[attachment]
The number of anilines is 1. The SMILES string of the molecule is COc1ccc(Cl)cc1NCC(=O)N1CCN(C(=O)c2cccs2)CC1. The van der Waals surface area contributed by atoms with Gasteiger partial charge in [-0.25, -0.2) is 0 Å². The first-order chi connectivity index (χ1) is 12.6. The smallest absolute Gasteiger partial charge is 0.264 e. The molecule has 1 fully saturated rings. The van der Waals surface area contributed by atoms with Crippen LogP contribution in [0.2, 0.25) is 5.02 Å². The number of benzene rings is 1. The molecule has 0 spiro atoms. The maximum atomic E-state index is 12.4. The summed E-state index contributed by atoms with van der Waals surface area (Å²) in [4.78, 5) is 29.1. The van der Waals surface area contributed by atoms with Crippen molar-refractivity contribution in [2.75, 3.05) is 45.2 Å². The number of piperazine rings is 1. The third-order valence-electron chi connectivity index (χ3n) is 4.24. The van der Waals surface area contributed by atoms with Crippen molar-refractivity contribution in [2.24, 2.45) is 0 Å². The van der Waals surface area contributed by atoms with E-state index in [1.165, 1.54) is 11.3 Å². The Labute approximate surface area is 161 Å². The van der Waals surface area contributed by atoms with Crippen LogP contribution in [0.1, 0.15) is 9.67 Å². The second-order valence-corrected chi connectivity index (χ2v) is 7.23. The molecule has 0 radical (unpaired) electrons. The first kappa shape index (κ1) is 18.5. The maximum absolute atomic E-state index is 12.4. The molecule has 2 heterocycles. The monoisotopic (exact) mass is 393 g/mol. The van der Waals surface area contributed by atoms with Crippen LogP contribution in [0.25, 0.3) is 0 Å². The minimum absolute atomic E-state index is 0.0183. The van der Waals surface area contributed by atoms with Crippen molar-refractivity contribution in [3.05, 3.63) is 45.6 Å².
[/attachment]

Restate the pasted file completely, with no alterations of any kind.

The number of anilines is 1. The SMILES string of the molecule is COc1ccc(Cl)cc1NCC(=O)N1CCN(C(=O)c2cccs2)CC1. The van der Waals surface area contributed by atoms with Gasteiger partial charge in [-0.25, -0.2) is 0 Å². The first-order chi connectivity index (χ1) is 12.6. The smallest absolute Gasteiger partial charge is 0.264 e. The molecule has 1 fully saturated rings. The van der Waals surface area contributed by atoms with Crippen LogP contribution in [0.2, 0.25) is 5.02 Å². The number of benzene rings is 1. The molecule has 0 spiro atoms. The maximum atomic E-state index is 12.4. The summed E-state index contributed by atoms with van der Waals surface area (Å²) in [4.78, 5) is 29.1. The van der Waals surface area contributed by atoms with Crippen molar-refractivity contribution in [2.75, 3.05) is 45.2 Å². The number of piperazine rings is 1. The third-order valence-electron chi connectivity index (χ3n) is 4.24. The van der Waals surface area contributed by atoms with Crippen molar-refractivity contribution in [2.24, 2.45) is 0 Å². The van der Waals surface area contributed by atoms with E-state index in [1.165, 1.54) is 11.3 Å². The Labute approximate surface area is 161 Å². The van der Waals surface area contributed by atoms with Crippen LogP contribution in [0.1, 0.15) is 9.67 Å². The second-order valence-corrected chi connectivity index (χ2v) is 7.23. The molecule has 0 radical (unpaired) electrons. The first kappa shape index (κ1) is 18.5. The maximum absolute atomic E-state index is 12.4. The molecule has 2 heterocycles. The monoisotopic (exact) mass is 393 g/mol. The van der Waals surface area contributed by atoms with Crippen LogP contribution in [0.25, 0.3) is 0 Å². The minimum absolute atomic E-state index is 0.0183. The van der Waals surface area contributed by atoms with Crippen molar-refractivity contribution in [3.05, 3.63) is 45.6 Å².